A year at anchor

September 24 marks the anniversary of our move to our home in Clarkston — my 33rd earthly dwelling, and my ninth as an owner. I happily share our anniversary celebration with our friends Heidi and Ruben, who this very week are settling into their first home. It has taken us a year to arrive at the level of aesthetics and organization it has taken Heidi and Ruben a week to attain. Some couples are blessed with godly contentment; others resort to pneumatic nailers, pickaxes, sledgehammers, and other fine-tuning devices associated with gentle home reconditioning.

I have not once missed a city, or an interstate highway in the year we have been an inconvenient distance from both. I haven’t missed Trader Joe’s or Nordstrom, or even, a little surprisingly, salt water. After a month here, I noticed I had stopped doing a quick look-around before getting out of my car in a parking lot. Come to think of it, it’s very rare to hear a car alarm. I haven’t missed the months on end of sunless Puget Sound weather, or the miles on end of teriyaki-nails-Blockbuster strip malls. Most of all, I have not missed my husband’s life-attenuating commute between Tacoma and Seattle. His office now is a few traffic-free minutes from home.

I miss my friends, and our former church. Our attraction to the Lewis-Clark Valley included the existence of our present church, a sister church of our former one. I love our present church, and I am at home with my new friends; but bonds of more than seven years’ duration are not interchangeable. I minimized separation anxiety by thinking of congregations as interchangeable, but the fact that individuals are not soon sinks in with a grip.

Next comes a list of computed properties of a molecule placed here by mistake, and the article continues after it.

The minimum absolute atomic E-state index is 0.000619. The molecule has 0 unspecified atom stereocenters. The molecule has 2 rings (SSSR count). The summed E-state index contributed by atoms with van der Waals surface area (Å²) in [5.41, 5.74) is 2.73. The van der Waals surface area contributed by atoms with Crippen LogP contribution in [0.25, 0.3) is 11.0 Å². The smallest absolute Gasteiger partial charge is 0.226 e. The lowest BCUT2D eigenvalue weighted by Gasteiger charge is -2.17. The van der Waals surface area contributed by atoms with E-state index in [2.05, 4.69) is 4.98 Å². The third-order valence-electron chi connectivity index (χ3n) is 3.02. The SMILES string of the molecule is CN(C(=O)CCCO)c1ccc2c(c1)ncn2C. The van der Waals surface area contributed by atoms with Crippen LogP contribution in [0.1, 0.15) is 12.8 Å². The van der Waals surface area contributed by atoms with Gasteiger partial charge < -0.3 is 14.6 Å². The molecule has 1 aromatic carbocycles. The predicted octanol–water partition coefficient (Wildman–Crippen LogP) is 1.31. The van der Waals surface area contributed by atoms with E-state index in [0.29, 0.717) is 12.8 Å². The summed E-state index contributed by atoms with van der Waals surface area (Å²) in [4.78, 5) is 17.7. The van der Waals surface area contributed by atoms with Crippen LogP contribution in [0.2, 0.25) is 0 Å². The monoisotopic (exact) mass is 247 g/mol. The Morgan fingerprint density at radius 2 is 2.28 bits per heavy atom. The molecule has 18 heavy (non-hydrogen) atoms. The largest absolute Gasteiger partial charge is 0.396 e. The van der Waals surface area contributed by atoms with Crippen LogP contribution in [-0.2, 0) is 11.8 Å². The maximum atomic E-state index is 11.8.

I love seeing the hills out our windows, and crossing the Snake River to attend church and run errands in adjacent Lewiston, Idaho. It’s all so easy and so pleasant to get around. If one must feel one’s age advancing, it’s good to be in a place where one can age in relative safety and pleasantness.

I know I’ve said it before: it’s been a good move. And I miss you. And you know who you are.


Filed under People, Places, & Things

3 responses to “A year at anchor

  1. Janet McCormick

    Know that you are loved on TWO sides of our great state.
    Debbie O’Brien enjoyed catching up and it made me long for another reunion.
    We endure terriyaki-nails-defunct Blockbusters without you. The saltwater is good, rain returns, Trader Joes still has quinoa. And your hair stuff. I’ll bring you some, hopefully in late October.
    hugs Fido.


    • It was SO good to see Debbie and John. And, your own Sarah was back today, at too-long last. And, the longing for reunion is mutual.

      I can’t eat quinoa — too high-carb. But the tingle tea tree conditioner assuredly would not be unwelcome. But don’t stop to shop — just come out here!


  2. Your home and area sound very idyllic. May the Lord help you to build those special bonds among the church folk with the very people He has placed in your path to edify and encourage. I know you will be a great encouragement and friend to them. I have seen pics of Heidi and Ruben’s place. It looks so lovely.


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